This is a guest post by Jon Earle, PE, ENV SP
Part 3 – Developing and Executing Projects with GSCs
In Part 3 of the 5-part blog series, I will be discussing the development of specific project scopes of work once a general services consultant (GSC) has been selected. In my experience, having a GSC in place and leveraging this relationship is critical for project success from the beginning.
Developing Capital Budgets
One of the key roles of any municipal engineer is the development of multi-year capital improvement plans (CIPs) that outline future projects, a schedule for delivery, and anticipated project costs. The GSC can provide support by reviewing project scope, schedule, and most importantly, budget based on their experience working on similar projects within a geographic area. A GSC can also provide some preliminary design support and graphic presentation materials for discussion with the local governing bodies (town/city councils or select boards).
Task Order Development
Once a project has been approved by the municipality, a task order is then negotiated with the GSC for specific services as needed, including preliminary and final design, bid review, construction administration, and construction inspection. These services can be selected as needed by the municipal engineer based on their internal staffing availability and technical ability, depending on the complexity of the project. The GSC would also be able to provide (or include) additional disciplines within the task order such as a topographic/boundary survey, wetland scientists, and other environmental professionals needed to move the project into the bidding phase.
Bidding and Construction Phase Support
After the project plans and specifications are completed and the project is out to bid, the GSC may be retained to provide additional support as the project moves into the bidding and construction phases. The GSC and the municipal engineer typically work collaboratively to determine if the bids are accurate, reasonable (based on similar projects), and most importantly, within the approved CIP. If necessary, the GSC and municipal engineer would work closely to value engineer and/or reduce the scope of the project should bid pricing come in higher than what was anticipated. Additional approvals may need to be obtained from the town/city manager or governing body depending on the municipal policies and procedures.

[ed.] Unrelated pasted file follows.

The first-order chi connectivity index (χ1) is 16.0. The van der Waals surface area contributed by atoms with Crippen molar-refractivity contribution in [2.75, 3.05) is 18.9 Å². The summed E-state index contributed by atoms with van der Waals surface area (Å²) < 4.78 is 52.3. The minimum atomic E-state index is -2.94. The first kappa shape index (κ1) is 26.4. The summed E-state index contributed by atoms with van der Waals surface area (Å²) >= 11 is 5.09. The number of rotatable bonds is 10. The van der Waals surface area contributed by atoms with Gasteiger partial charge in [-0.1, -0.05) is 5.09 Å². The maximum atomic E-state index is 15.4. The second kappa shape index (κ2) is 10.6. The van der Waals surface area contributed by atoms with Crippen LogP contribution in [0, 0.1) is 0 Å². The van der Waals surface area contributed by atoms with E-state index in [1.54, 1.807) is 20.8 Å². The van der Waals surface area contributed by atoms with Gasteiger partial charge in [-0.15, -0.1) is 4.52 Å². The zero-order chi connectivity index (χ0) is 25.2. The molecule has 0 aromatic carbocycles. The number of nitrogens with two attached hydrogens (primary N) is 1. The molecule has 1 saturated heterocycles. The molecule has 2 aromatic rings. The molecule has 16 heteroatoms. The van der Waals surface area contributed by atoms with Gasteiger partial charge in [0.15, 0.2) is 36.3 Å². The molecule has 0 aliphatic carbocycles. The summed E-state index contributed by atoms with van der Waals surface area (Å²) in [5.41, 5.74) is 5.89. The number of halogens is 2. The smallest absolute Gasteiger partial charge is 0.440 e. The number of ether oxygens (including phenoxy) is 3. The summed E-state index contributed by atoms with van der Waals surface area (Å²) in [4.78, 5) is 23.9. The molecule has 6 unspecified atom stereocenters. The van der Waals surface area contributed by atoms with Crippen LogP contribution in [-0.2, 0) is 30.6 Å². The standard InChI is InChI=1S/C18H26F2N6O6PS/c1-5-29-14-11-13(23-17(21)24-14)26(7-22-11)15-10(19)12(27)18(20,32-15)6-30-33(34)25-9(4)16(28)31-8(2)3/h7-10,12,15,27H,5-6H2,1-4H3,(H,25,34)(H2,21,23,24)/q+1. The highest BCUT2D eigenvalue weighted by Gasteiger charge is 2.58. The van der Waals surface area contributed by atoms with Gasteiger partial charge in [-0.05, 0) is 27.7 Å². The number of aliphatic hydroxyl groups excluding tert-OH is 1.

As the project moves into the construction phase, the GSC may also be retained (or subcontract) services related to construction administration and inspection. In my region in particular, it has been very challenging to find qualified and experienced construction inspectors. We have found success in identifying the need for these services early on in the project to allow the GSC to hire additional staff (if needed) based on our commitment of work related to the project.
In summary, having the GSC involved in the project early helps to align the goals of the project with the services needed for a successful project. Having a GSC pre-selected based on qualifications-based criteria streamlines the design process and leads to a more efficient method of project delivery. In part four of the series, I will discuss developing and maintaining a professional relationship with consultants.
About Jon Earle, PE, ENV SP
Jon Earle graduated from the University of Maine with a Bachelor of Science in Civil and Environmental Engineering and has completed graduate coursework at the University of Southern Maine in Public Administration. He currently serves as the Supervisor of Engineering Services for Maine Water Company. Jon is responsible for capital project delivery and oversight in 12 public water systems serving approximately 32,000 customers across the state of Maine. In addition, Jon has served on his local planning board and is currently a board member of the Maine Society of Professional Engineers.
I hope you enjoyed this week’s post by guest author Jon Earle, PE, ENV SP. If you’re interested in your firm possibly joining the Civil Engineering Collective, please contact us here or call us at 800-920-4007.
I hope you’ll join us.
Anthony Fasano, P.E.
Engineering Management Institute
Author of Engineer Your Own Success